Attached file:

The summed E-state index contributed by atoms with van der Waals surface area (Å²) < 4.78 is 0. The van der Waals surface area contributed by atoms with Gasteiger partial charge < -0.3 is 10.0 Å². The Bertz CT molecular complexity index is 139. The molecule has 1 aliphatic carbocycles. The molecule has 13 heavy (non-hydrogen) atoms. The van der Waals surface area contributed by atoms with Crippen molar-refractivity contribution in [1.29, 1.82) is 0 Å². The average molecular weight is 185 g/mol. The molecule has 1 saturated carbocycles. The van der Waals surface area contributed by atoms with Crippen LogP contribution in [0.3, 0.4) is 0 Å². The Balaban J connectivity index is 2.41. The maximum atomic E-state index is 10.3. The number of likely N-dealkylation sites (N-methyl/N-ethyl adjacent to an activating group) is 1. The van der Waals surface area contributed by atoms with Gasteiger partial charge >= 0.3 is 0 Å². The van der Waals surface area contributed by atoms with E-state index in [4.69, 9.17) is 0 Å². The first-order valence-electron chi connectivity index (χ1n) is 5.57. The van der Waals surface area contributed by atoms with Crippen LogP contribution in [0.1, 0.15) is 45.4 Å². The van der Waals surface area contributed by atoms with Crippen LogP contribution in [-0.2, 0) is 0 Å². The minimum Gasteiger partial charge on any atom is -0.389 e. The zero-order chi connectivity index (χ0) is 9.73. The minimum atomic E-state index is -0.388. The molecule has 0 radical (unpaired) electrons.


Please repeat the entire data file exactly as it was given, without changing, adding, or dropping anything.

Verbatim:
The summed E-state index contributed by atoms with van der Waals surface area (Å²) < 4.78 is 0. The van der Waals surface area contributed by atoms with Gasteiger partial charge < -0.3 is 10.0 Å². The Bertz CT molecular complexity index is 139. The molecule has 1 aliphatic carbocycles. The molecule has 13 heavy (non-hydrogen) atoms. The van der Waals surface area contributed by atoms with Crippen molar-refractivity contribution in [1.29, 1.82) is 0 Å². The average molecular weight is 185 g/mol. The molecule has 1 saturated carbocycles. The van der Waals surface area contributed by atoms with Crippen LogP contribution in [0.3, 0.4) is 0 Å². The Balaban J connectivity index is 2.41. The maximum atomic E-state index is 10.3. The number of likely N-dealkylation sites (N-methyl/N-ethyl adjacent to an activating group) is 1. The van der Waals surface area contributed by atoms with Gasteiger partial charge >= 0.3 is 0 Å². The van der Waals surface area contributed by atoms with E-state index in [4.69, 9.17) is 0 Å². The first-order valence-electron chi connectivity index (χ1n) is 5.57. The van der Waals surface area contributed by atoms with Crippen LogP contribution in [0.1, 0.15) is 45.4 Å². The van der Waals surface area contributed by atoms with Crippen LogP contribution in [-0.2, 0) is 0 Å². The minimum Gasteiger partial charge on any atom is -0.389 e. The zero-order chi connectivity index (χ0) is 9.73. The minimum atomic E-state index is -0.388. The molecule has 0 radical (unpaired) electrons.